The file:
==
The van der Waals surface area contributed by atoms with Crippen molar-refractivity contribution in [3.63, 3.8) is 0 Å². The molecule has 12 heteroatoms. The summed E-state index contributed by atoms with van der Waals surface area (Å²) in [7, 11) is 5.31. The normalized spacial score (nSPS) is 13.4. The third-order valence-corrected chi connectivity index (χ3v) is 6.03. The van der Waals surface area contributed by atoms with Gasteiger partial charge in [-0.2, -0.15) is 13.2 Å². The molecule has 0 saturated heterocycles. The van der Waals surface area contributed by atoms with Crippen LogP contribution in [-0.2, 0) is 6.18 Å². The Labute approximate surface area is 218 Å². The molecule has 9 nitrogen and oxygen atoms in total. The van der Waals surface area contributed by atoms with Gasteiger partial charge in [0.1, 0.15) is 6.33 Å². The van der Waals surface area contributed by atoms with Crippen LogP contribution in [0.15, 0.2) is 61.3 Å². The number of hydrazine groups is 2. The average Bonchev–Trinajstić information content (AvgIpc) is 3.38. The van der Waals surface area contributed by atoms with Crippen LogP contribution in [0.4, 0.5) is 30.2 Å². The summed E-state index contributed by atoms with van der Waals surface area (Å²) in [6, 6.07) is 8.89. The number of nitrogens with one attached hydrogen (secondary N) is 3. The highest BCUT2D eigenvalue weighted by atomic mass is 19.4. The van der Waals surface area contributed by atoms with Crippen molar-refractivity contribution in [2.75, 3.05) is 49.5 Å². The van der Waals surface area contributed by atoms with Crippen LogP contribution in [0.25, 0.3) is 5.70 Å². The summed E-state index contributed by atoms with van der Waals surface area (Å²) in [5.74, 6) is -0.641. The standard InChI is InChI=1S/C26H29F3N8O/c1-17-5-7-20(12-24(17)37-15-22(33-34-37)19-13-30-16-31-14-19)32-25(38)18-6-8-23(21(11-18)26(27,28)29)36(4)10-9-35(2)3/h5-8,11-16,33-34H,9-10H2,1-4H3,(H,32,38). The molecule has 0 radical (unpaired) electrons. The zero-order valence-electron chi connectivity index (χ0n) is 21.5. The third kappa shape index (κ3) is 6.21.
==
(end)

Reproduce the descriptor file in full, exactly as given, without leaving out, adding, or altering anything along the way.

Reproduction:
The van der Waals surface area contributed by atoms with Crippen molar-refractivity contribution in [3.63, 3.8) is 0 Å². The molecule has 12 heteroatoms. The summed E-state index contributed by atoms with van der Waals surface area (Å²) in [7, 11) is 5.31. The normalized spacial score (nSPS) is 13.4. The third-order valence-corrected chi connectivity index (χ3v) is 6.03. The van der Waals surface area contributed by atoms with Gasteiger partial charge in [-0.2, -0.15) is 13.2 Å². The molecule has 0 saturated heterocycles. The van der Waals surface area contributed by atoms with Crippen LogP contribution in [-0.2, 0) is 6.18 Å². The Labute approximate surface area is 218 Å². The molecule has 9 nitrogen and oxygen atoms in total. The van der Waals surface area contributed by atoms with Gasteiger partial charge in [0.1, 0.15) is 6.33 Å². The van der Waals surface area contributed by atoms with Crippen LogP contribution in [0.15, 0.2) is 61.3 Å². The number of hydrazine groups is 2. The average Bonchev–Trinajstić information content (AvgIpc) is 3.38. The van der Waals surface area contributed by atoms with Crippen LogP contribution in [0.4, 0.5) is 30.2 Å². The summed E-state index contributed by atoms with van der Waals surface area (Å²) in [6, 6.07) is 8.89. The number of nitrogens with one attached hydrogen (secondary N) is 3. The highest BCUT2D eigenvalue weighted by atomic mass is 19.4. The van der Waals surface area contributed by atoms with Crippen molar-refractivity contribution in [2.75, 3.05) is 49.5 Å². The van der Waals surface area contributed by atoms with Crippen LogP contribution in [0.25, 0.3) is 5.70 Å². The summed E-state index contributed by atoms with van der Waals surface area (Å²) in [5.74, 6) is -0.641. The standard InChI is InChI=1S/C26H29F3N8O/c1-17-5-7-20(12-24(17)37-15-22(33-34-37)19-13-30-16-31-14-19)32-25(38)18-6-8-23(21(11-18)26(27,28)29)36(4)10-9-35(2)3/h5-8,11-16,33-34H,9-10H2,1-4H3,(H,32,38). The molecule has 0 radical (unpaired) electrons. The zero-order valence-electron chi connectivity index (χ0n) is 21.5. The third kappa shape index (κ3) is 6.21.